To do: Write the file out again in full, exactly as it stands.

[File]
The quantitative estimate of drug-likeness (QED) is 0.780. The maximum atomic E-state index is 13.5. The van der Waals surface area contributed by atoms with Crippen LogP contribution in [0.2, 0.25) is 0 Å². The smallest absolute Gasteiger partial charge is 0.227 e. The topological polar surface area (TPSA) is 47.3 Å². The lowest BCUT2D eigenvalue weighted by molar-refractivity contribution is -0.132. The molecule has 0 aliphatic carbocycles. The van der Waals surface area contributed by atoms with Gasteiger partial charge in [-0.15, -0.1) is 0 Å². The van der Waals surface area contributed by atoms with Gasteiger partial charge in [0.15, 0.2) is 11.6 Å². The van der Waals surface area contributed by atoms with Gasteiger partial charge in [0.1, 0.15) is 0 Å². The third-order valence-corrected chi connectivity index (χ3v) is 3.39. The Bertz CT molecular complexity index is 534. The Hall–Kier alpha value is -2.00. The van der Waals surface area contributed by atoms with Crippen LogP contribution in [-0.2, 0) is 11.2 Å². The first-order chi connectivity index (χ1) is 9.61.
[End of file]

The quantitative estimate of drug-likeness (QED) is 0.780. The maximum atomic E-state index is 13.5. The van der Waals surface area contributed by atoms with Crippen LogP contribution in [0.2, 0.25) is 0 Å². The smallest absolute Gasteiger partial charge is 0.227 e. The topological polar surface area (TPSA) is 47.3 Å². The lowest BCUT2D eigenvalue weighted by molar-refractivity contribution is -0.132. The molecule has 0 aliphatic carbocycles. The van der Waals surface area contributed by atoms with Gasteiger partial charge in [-0.15, -0.1) is 0 Å². The van der Waals surface area contributed by atoms with Gasteiger partial charge in [0.15, 0.2) is 11.6 Å². The van der Waals surface area contributed by atoms with Gasteiger partial charge in [0.1, 0.15) is 0 Å². The third-order valence-corrected chi connectivity index (χ3v) is 3.39. The Bertz CT molecular complexity index is 534. The Hall–Kier alpha value is -2.00. The van der Waals surface area contributed by atoms with Crippen LogP contribution in [-0.2, 0) is 11.2 Å². The first-order chi connectivity index (χ1) is 9.61.